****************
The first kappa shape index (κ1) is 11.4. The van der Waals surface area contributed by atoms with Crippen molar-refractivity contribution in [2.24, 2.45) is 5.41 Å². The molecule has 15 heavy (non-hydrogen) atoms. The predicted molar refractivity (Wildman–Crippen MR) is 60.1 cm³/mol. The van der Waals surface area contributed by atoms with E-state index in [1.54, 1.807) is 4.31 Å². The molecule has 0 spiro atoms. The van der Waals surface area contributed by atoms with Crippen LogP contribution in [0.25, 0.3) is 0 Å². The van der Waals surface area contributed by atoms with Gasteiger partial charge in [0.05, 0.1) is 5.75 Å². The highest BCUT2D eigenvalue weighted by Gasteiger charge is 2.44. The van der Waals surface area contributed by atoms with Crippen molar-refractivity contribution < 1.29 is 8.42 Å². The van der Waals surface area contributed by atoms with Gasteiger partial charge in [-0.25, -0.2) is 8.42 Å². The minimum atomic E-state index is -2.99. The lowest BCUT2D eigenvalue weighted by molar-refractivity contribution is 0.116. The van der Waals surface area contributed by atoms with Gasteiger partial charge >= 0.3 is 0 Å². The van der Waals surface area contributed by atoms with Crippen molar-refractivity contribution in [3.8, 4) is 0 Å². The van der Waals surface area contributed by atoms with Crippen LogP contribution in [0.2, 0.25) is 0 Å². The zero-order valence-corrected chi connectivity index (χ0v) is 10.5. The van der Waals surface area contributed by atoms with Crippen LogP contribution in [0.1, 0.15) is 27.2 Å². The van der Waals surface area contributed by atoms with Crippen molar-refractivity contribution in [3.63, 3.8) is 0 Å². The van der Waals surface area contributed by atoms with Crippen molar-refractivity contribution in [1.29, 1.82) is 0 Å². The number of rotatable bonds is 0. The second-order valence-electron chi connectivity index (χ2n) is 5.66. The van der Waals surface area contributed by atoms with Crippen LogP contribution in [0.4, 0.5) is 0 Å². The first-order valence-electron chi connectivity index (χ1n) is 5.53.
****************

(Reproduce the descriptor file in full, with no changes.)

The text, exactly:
The first kappa shape index (κ1) is 11.4. The van der Waals surface area contributed by atoms with Crippen molar-refractivity contribution in [2.24, 2.45) is 5.41 Å². The molecule has 15 heavy (non-hydrogen) atoms. The predicted molar refractivity (Wildman–Crippen MR) is 60.1 cm³/mol. The van der Waals surface area contributed by atoms with E-state index in [1.54, 1.807) is 4.31 Å². The molecule has 0 spiro atoms. The van der Waals surface area contributed by atoms with Crippen LogP contribution in [0.25, 0.3) is 0 Å². The van der Waals surface area contributed by atoms with Gasteiger partial charge in [0.05, 0.1) is 5.75 Å². The highest BCUT2D eigenvalue weighted by Gasteiger charge is 2.44. The van der Waals surface area contributed by atoms with Crippen molar-refractivity contribution < 1.29 is 8.42 Å². The van der Waals surface area contributed by atoms with Gasteiger partial charge in [-0.25, -0.2) is 8.42 Å². The minimum atomic E-state index is -2.99. The lowest BCUT2D eigenvalue weighted by molar-refractivity contribution is 0.116. The van der Waals surface area contributed by atoms with Gasteiger partial charge >= 0.3 is 0 Å². The van der Waals surface area contributed by atoms with Crippen molar-refractivity contribution in [3.8, 4) is 0 Å². The van der Waals surface area contributed by atoms with Crippen LogP contribution in [0.2, 0.25) is 0 Å². The zero-order valence-corrected chi connectivity index (χ0v) is 10.5. The van der Waals surface area contributed by atoms with Crippen LogP contribution in [0.1, 0.15) is 27.2 Å². The van der Waals surface area contributed by atoms with Crippen molar-refractivity contribution in [3.63, 3.8) is 0 Å². The van der Waals surface area contributed by atoms with Crippen molar-refractivity contribution in [1.29, 1.82) is 0 Å². The number of rotatable bonds is 0. The second-order valence-electron chi connectivity index (χ2n) is 5.66. The van der Waals surface area contributed by atoms with Crippen LogP contribution in [0.4, 0.5) is 0 Å². The first-order valence-electron chi connectivity index (χ1n) is 5.53.